FARGO—Elizabeth Lewis' career as an opera singer is just getting started, but when she's ready to look back on her life as a performer, her mother has already suggested the perfect title: "Taller Than a Tenor".

"I'm 6-foot-1. You're not going to miss me," Lewis says with a laugh. Her height may catch your eye, but the soprano's voice will open your eyes. The 30-year-old returns to the Festival Concert Hall stage Friday night in the Fargo-Moorhead Opera's weekend production of "Die Fledermaus."

It's her first starring role with the FM Opera — all the more impressive considering she was just a member of the organization's Gate City Bank Young Artist Program earlier this year.

She made her American stage debut in FM Opera's "Speed Dating Tonight" in February, just weeks after arriving from her native Brisbane, Australia, but it was her first mainstage appearance as the boy-crazy Edith in "Pirates of Penzance" in April that really turned heads. While only a secondary character, Lewis' stage presence was so magnetic that she stole attention even when she wasn't singing.

"Some of it is natural. Some of it is what Eric (Gibson, the director) does with direction. I'm definitely not that boy-crazy," she says.

FM Opera general director David Hamilton gives Lewis more credit. "She's very high-energy on stage and that's something you can't teach," he says. "You have to have a certain amount of natural talent that draws the audience into your performance."

Hamilton says her ascension from secondary character to star is a model for what the Young Artist Program tries to do. Every year the curriculum is a mix of lessons, performances and outreach opportunities that foster emerging performers through various experiences.

"It's kind of the way it's supposed to work," he says. "We bring these young singers here to nurture their careers and some of them just explode out of the program and are ready to take leading roles, not only here, but around the country. We're real happy to have the opportunity to bring her back."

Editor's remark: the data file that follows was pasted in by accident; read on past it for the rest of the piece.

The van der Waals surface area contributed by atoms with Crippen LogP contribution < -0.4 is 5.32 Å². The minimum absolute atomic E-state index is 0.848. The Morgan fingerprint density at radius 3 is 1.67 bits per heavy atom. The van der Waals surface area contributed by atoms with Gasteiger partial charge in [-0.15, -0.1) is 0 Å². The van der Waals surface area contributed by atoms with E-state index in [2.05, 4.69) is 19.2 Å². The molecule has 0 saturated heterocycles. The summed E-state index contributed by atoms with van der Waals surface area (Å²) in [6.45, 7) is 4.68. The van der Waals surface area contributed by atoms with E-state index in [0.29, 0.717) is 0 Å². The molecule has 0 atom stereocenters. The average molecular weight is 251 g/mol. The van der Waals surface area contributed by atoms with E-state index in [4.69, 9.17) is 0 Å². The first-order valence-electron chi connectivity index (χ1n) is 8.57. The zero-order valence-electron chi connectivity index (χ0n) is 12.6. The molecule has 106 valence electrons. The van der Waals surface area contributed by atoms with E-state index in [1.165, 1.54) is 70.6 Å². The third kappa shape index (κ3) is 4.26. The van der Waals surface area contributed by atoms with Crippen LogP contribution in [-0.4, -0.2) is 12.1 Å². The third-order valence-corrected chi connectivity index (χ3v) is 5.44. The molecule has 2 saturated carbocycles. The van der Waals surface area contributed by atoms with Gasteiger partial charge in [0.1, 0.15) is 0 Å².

Also returning from last year's class are Kate Jackman and Nick DeMeo.

Hamilton adds that YAP alum Holly Flack sang Queen of the Night in last fall's "The Magic Flute" and will return to sing "Alcina" in February.

Lewis is excited not only to return to the FM stage, but also to move from the midcentury modern setting of "Pirates" to a more classical production in Johann Strauss Jr.'s "Die Fledermaus". She explains that she's moving into, what she calls, "regal roles," like countesses and queens. While her character in "Die Fledermaus," Rosalinde, isn't royalty, she is a woman of some wealth, social standing and also smarts.

"It's great fun," she says. "I like the interplay between her and (her husband) Eisenstein. She's witty, funny and sassy and she sees through Eisenstein, but enjoys the reminiscence of what might have been."

"This role of Rosalinda fits her very well, almost like the proverbial glove. She's quite hilarious in her role," Hamilton adds.

He says that while Lewis is "quite tall for a soprano," her height isn't an issue onstage.

"It's simply a matter of making sure that her counterpart also has some height so the couple looks totally believable as a couple," he says, adding that baritone Christopher Burchett as Eisenstein fits the bill.

Lewis is also excited for her mother and father to visit from their home in Brisbane. Lewis hasn't seen them since she got married, just 10 days before she packed up and headed to Fargo in January to take part in the Young Artist Program. Her husband followed soon after and the newlyweds now live in Chicago.

"I'm excited to show them around," Lewis says of her parents' visit. "They've heard me talk about everyone who has helped me out so well ... Fargo was warm and welcoming. It was my little home away from home."

That said, she has advice for emerging singers who are considering applying for the Young Artist Program.

"Bring a coat. It's January," she says. "Be prepared to work hard and have fun. The rewards of working hard are so great. Seeing the joy on kids' faces, or going into the retirement communities, that's priceless."